Oxfam’s language support program improves ethnic minority children’s Chinese language skills and future opportunities

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With support from the Social Innovation and Entrepreneurship Development (SIE) Fund, Oxfam Hong Kong (OHK) successfully completed its project “Start from the Beginning – Chinese Supporting Scheme for Non-Chinese Speaking Students (NCS) in Kindergarten,” benefiting 74 kindergartens, which is about one-fifth of Hong Kong’s kindergartens, as well as 1,200 NCS students and 170 teachers.

At a recent sharing seminar and exhibition held at the University of Hong Kong, kindergarten teachers participating in the project presented their ideas, experience, teaching materials and achievements in the hope of perfecting the pedagogy of Chinese as a second language for NCS students in Hong Kong.

Fluency in Chinese is the key to advancement

Government statistics show that one in three South Asian children in Hong Kong live below the poverty line. “One of the main contributing factors to their plight is their lack of Chinese proficiency, as this affects both their studies and their future employment, observes Kalina Tsang, director general of OHK.

As a charitable organization committed to creating a world without poverty, OHK took matters into its own hands in 2015 and established the NCS Children’s Chinese Enrichment Support Program with the aim of improving their language skills in Cantonese and thus their long-term competitiveness.

Collaboration breeds success

Building on OHK’s notable results in the first five years, the SIE Fund has arranged for it to adopt the Pay-for-Success (PFS) model for this program in 2020, fostering increased collaboration between the public, private and miscellaneous sectors for the benefit of more NCS students. .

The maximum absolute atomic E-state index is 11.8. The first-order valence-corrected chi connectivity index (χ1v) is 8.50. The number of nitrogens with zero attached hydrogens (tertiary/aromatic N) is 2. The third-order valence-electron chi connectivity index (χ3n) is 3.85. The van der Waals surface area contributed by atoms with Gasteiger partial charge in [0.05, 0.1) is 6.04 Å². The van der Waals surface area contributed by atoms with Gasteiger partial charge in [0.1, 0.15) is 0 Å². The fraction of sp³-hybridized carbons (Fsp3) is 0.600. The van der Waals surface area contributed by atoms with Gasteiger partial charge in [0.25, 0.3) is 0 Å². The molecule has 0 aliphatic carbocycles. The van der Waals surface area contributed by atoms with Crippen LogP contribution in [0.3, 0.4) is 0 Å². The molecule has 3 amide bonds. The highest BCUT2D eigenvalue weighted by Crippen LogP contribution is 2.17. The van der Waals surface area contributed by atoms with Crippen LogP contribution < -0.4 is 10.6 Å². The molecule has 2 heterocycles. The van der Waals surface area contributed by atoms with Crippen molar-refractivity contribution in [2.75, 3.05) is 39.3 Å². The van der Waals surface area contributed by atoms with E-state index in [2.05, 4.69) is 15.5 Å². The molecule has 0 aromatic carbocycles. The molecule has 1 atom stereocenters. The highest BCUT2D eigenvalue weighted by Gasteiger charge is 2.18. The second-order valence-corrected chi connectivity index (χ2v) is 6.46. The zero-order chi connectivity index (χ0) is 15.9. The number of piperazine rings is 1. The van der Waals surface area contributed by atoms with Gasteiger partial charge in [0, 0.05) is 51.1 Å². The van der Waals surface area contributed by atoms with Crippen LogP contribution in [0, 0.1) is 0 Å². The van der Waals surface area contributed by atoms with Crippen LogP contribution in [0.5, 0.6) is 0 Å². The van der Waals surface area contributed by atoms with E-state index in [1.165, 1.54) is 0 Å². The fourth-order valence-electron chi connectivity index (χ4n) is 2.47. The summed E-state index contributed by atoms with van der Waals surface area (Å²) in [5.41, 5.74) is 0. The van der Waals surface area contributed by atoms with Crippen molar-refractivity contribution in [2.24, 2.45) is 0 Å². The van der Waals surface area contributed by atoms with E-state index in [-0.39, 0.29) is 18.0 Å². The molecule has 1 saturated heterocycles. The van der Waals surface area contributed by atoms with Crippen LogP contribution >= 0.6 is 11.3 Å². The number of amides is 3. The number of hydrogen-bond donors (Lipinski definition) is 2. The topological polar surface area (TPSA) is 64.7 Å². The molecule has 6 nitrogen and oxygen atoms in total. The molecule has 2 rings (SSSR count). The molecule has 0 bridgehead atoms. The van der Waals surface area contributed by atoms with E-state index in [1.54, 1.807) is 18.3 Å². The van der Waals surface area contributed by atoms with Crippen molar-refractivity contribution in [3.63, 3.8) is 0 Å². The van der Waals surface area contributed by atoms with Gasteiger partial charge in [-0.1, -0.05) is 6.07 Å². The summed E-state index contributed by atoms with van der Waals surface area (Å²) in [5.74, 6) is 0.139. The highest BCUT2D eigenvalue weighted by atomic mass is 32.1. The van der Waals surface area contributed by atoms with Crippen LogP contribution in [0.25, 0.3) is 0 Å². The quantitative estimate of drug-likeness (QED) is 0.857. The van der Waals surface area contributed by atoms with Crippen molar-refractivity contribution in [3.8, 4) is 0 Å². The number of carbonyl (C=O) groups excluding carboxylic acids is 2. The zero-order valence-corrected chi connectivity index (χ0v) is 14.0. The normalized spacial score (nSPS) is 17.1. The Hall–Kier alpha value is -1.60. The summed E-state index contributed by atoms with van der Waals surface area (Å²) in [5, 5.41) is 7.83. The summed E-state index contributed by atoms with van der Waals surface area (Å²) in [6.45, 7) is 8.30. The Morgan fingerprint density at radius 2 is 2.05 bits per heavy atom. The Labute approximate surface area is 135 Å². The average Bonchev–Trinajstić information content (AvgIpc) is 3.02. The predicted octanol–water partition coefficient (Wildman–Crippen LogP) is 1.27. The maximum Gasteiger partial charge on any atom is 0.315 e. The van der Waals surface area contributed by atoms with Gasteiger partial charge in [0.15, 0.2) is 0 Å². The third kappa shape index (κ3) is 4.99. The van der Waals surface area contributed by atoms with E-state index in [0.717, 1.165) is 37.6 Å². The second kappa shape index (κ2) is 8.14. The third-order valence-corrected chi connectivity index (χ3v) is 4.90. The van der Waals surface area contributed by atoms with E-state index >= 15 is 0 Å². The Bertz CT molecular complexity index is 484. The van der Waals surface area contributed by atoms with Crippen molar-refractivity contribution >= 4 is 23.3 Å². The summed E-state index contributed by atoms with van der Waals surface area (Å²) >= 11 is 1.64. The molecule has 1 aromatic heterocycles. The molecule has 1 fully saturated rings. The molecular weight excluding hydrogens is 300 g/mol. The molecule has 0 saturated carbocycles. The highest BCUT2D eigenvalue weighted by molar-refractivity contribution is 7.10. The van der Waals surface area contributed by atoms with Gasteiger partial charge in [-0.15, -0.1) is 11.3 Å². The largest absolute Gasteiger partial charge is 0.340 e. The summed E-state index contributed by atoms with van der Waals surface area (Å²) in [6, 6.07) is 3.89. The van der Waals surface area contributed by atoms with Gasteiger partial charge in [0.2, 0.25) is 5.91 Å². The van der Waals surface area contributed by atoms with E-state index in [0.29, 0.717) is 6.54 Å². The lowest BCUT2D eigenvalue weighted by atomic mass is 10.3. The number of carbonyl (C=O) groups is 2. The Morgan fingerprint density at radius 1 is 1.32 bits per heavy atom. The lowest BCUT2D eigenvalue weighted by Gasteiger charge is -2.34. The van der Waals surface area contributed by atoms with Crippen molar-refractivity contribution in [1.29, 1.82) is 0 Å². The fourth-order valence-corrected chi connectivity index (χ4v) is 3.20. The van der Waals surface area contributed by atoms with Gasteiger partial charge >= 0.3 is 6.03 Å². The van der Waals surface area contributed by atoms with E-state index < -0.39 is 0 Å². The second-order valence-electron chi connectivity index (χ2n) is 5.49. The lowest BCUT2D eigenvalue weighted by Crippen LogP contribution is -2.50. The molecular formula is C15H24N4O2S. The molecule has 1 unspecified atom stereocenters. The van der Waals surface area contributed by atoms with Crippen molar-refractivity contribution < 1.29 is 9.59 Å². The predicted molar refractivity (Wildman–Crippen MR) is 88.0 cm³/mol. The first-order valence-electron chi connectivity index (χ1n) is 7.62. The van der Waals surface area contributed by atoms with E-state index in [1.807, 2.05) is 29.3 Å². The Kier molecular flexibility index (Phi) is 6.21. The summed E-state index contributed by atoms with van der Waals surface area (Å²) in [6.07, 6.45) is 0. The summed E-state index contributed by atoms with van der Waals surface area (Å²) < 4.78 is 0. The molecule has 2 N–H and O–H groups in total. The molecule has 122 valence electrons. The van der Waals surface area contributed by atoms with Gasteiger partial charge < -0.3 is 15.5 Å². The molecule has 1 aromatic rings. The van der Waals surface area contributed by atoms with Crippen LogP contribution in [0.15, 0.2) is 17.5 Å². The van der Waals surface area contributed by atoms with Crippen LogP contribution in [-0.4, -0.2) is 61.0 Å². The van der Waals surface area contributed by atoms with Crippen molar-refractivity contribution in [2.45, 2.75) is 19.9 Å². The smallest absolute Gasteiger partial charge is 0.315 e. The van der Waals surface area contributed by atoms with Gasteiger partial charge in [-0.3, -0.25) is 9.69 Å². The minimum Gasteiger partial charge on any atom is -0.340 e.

The project is now the first PFS project in Hong Kong as well as the first PFS project in the world focusing on language education for ethnic minority children. Also known as the Social Impact Bond (SIB), the PFS is a public-private partnership that funds effective social services through performance-based contractual arrangements. The project lasts three years and if the target result is achieved, investors will be reimbursed for their initial capital and their financial return.

The project did not disappoint. With the support of SIE Fund, three investors including Wu Jieh Yee Charitable Foundation, Lee Hysan Foundation and OHK, and the collaborative efforts of key project partners – Faculty of Education, University of Hong Kong and the Center for Child and Family Science at Hong Kong University of Education – have achieved remarkable results.

The project was also awarded the “Outstanding Social Service Awards” by the Hong Kong Council of Social Service (HKCSS) as part of its 2021 Best Practice Awards in Social Welfare, in recognition of the project’s outstanding performance in the welfare sector. social services.

Provide a wide range of support

The project, as Tsang explains, aims to halve the skill gap between Chinese and non-Chinese students. It provides four seed schools and 70 schools in the network with advanced professional training courses for their teachers and academic support covering six areas.

In the seed schools, consultant teachers teach NCS students directly through a curriculum based on the Dynamic Enrichment Learning Mode (DELM), an innovative pedagogy developed by the team that combines curricula from main language and second language, where students learn with Chinese classmates in groups. setting.

The teachers of the 70 schools in the network are trained according to the “Train-the-trainer” model, which gives them relevant knowledge on program design, teaching methods, assessment tools and implementation for the teaching Chinese as a second language. Project consultants also work closely with schools in the network through workshops and school visits to refine educational content.